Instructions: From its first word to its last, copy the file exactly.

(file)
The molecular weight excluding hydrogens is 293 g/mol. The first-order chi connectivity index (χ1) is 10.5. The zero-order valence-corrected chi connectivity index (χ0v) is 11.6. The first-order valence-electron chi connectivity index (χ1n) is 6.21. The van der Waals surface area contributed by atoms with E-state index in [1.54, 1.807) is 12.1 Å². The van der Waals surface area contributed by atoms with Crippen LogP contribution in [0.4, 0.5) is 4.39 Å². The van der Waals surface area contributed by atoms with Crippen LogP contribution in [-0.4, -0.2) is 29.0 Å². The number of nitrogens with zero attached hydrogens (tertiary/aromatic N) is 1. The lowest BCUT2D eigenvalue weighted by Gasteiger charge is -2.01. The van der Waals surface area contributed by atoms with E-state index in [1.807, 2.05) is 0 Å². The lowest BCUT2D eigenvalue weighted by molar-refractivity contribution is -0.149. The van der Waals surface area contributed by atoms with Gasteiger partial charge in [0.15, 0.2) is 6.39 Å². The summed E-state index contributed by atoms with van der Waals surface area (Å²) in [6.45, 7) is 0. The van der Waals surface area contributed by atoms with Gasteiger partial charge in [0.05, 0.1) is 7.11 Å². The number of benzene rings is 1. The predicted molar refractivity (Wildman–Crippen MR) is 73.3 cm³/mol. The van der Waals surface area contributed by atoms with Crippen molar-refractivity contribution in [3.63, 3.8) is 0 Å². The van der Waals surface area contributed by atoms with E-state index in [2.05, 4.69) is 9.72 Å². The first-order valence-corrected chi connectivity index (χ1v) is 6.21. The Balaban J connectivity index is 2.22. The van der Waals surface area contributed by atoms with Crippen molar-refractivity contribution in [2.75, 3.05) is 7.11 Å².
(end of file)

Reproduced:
The molecular weight excluding hydrogens is 293 g/mol. The first-order chi connectivity index (χ1) is 10.5. The zero-order valence-corrected chi connectivity index (χ0v) is 11.6. The first-order valence-electron chi connectivity index (χ1n) is 6.21. The van der Waals surface area contributed by atoms with E-state index in [1.54, 1.807) is 12.1 Å². The van der Waals surface area contributed by atoms with Crippen LogP contribution in [0.4, 0.5) is 4.39 Å². The van der Waals surface area contributed by atoms with Crippen LogP contribution in [-0.4, -0.2) is 29.0 Å². The number of nitrogens with zero attached hydrogens (tertiary/aromatic N) is 1. The lowest BCUT2D eigenvalue weighted by Gasteiger charge is -2.01. The van der Waals surface area contributed by atoms with E-state index in [1.807, 2.05) is 0 Å². The lowest BCUT2D eigenvalue weighted by molar-refractivity contribution is -0.149. The van der Waals surface area contributed by atoms with Gasteiger partial charge in [0.15, 0.2) is 6.39 Å². The summed E-state index contributed by atoms with van der Waals surface area (Å²) in [6.45, 7) is 0. The van der Waals surface area contributed by atoms with Gasteiger partial charge in [0.05, 0.1) is 7.11 Å². The number of benzene rings is 1. The predicted molar refractivity (Wildman–Crippen MR) is 73.3 cm³/mol. The van der Waals surface area contributed by atoms with Crippen molar-refractivity contribution in [3.63, 3.8) is 0 Å². The van der Waals surface area contributed by atoms with E-state index in [2.05, 4.69) is 9.72 Å². The first-order valence-corrected chi connectivity index (χ1v) is 6.21. The Balaban J connectivity index is 2.22. The van der Waals surface area contributed by atoms with Crippen molar-refractivity contribution in [2.75, 3.05) is 7.11 Å².